The problem with drugs isn't that "if we legalize them, everybody will do them". When has something (like, hmm, drugs?) being illegal stopped people from doing it? People drink and drive, smoke weed, and do drugs EVEN THOUGH the government says that they aren't allowed to. Therefore, if a drug such as heroin or cocaine were to become legal, the only people who would do them are the SAME PEOPLE who would do (and CURRENTLY DO) them when they're illegal. Do you truly think that if cocaine was to become legal, everybody would suddenly start snorting it? No, it's ridiculous. People are aware that it isn't good for them and they will continue to not do it.
I'm not so sure. I believe that the restrictions and 'difficulty' obtaining the drugs are at least somewhat of a barrier to some people who might want to just try them. Also, we assume that we all know the implications with doing drugs, but some people are not aware just how much the drugs affect their bodies until it's too late (or else why would anyone ever start?).


I won't even get into the war on drugs, which has spent (wasted?) billions of dollars since the 80's on a worthless campaign that has gotten nowhere. However, the implications, intentional or unintentional, that it has created are undeniable: it targets lower-class, poverty-stricken parts of the country by punishing NOT the drug czars but the people, typically black males, who sell them because of the income that it provides. Look at it this way: would you rather work at a McDonald's at minimum wage in order to provide for your family, or would you rather make a lot of sweet, fast, tax-free money by selling crack on a street corner? The answer is obvious: you would do what any person with common sense would and feed your children. The users, with no other option, are also forced to go through shady, illegal routes to get what they not only want, but because of addiction, NEED. . This gives more power to the drug czars and distribution through the vehicle of money. By legalizing all drugs, these users and 'dealers' no longer have to go through illegal routes to sustain themselves.
I'm no expert on the drug war, but I'm pretty sure if the drugs are legal to sell, they won't be nearly as hard to acquire, so wouldn't that just make the prices go down?


If a person is caught with drugs, they are going to get arrested for it. In the United States, this means that they get introduced to the good ol' Prison Industrial Complex (PIC), since federal prisons are run by businesses. This isn't bad in itself, of course- referring to businesses when hiring help, getting food supplies, and things of that nature create an economy that can be relief on. The problem is when the prison itself is controlled by these businesses... which, they are. Naturally, if there are more prisoners, they will need more supplies like food, clothing... so doesn't it makes sense that these businesses WANT more inmates, since they get more money? According to the Federal Bureau of Prisons, approximately 46% of all inmates are in prison for drug-related offenses, and this isn't even considering the other non-violent offenses that receive prison time, but that isn't what this is about.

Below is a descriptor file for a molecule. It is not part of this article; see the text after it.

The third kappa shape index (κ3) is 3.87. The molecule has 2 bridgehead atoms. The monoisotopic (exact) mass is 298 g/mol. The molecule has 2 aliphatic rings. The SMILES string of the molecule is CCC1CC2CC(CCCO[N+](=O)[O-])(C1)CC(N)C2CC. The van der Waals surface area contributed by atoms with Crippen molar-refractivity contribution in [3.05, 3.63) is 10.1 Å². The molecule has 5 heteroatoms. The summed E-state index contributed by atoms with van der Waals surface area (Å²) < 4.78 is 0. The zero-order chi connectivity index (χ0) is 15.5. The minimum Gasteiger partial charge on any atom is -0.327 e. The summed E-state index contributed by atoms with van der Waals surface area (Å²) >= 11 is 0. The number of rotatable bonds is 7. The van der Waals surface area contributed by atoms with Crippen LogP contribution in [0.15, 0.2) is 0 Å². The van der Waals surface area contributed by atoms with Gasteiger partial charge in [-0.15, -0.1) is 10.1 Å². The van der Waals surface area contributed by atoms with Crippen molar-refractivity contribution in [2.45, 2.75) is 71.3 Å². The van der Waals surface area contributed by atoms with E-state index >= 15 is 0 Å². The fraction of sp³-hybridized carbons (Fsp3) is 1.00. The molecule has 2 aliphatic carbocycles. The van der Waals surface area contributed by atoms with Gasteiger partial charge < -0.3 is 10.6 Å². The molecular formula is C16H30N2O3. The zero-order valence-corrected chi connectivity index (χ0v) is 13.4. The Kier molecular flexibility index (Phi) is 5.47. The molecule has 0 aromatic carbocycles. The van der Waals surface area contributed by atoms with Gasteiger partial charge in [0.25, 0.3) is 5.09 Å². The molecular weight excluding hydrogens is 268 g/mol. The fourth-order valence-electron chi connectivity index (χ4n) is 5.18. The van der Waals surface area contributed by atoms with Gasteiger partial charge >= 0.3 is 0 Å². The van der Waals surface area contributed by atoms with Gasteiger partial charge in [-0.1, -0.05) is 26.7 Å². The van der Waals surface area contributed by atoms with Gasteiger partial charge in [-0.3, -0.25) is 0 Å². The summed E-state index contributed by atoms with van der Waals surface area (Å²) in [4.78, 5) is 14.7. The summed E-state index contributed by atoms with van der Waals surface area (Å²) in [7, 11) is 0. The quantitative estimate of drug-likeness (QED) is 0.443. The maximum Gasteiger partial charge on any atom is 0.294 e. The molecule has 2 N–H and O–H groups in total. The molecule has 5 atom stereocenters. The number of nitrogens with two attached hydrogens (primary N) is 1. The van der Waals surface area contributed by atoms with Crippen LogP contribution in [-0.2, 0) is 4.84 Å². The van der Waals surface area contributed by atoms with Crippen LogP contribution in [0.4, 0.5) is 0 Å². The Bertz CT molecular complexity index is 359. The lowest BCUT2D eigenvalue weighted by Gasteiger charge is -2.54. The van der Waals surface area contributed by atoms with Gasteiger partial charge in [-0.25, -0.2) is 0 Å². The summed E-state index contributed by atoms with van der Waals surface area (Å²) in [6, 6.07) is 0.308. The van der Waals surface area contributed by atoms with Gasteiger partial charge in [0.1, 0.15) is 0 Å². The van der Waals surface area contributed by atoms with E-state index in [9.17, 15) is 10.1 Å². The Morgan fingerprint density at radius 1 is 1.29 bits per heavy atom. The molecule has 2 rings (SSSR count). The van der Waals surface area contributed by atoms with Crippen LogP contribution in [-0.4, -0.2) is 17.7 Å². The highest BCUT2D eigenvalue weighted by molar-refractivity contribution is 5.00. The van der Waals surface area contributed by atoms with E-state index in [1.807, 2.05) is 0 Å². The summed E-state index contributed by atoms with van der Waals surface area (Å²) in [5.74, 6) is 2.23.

I pretty much agree with everything here. Even though you kind of branched off topic xD.

I'm not really that much of a conspiracy theorist, but I wouldn't think that it's too far from the truth to say that right now we (as in American businesses) want more people in jail, because it is ultimately making them profit more. Which is why all these ridiculous sentences continue to be carried out.


Of course, I am not condoning the use of drugs. Of course, they pose negative health effects, and by creating actual 'drug' (cocaine, heroin, etc.) stores we may be keeping the state things stagnant, since drugs will still be available to these lower-income areas. However, in doing this, the drug czars and the power of gangs decrease significantly, the lower-income zones where a significant percentage of people (adult black males) are either in prison or have been in prison for a drug charge are given a say in their government (felonies in many states mean disenfranchisement: look it up!) and the opportunity to change themselves, and innocents who are truly only harming themselves at the core of it all can decide what they want to do with their body.

I just wrote an essay. Oh, well. Feel free to start a discussion or rip me apart, that's what forums are for.

Really have no problems with your take on it at all. I can't pretend to offer a better solution for the drug situation in America, but just thought I'd add my own two cents.
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Posted 2/18/16 , edited 3/9/16
Legalize them, tax them, and regulate them.
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Posted 2/18/16

nanikore2 wrote:


byClear wrote:

Well, my town borders Fremont, which has the meth central of the Bay Area located in it, so...


Which areas of Fremont, so I can avoid them when I'm there?

It's just in Niles, it isn't that bad, but they live up in the hills surrounding the town. If you want to visit the old town Niles it's perfectly safe.

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Posted 2/21/16
If the US legalizes all drugs I'm moving to Canada >.>
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Posted 2/21/16
Heh, I just really don't like the idea of making illegal stuff legal as a solution to crime. I mean, drug traffickers will probably just switch to something like human trafficking and I don't think we want to make that legal.
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Posted 2/21/16
Oh yeah sure, let's legalise all drugs because FREEEEDOOOOM!

I mean, it's not like drugs are dangerous or make you do crazy things right?
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Posted 2/21/16
The amount of edginess in this thread from both sides is hilarious.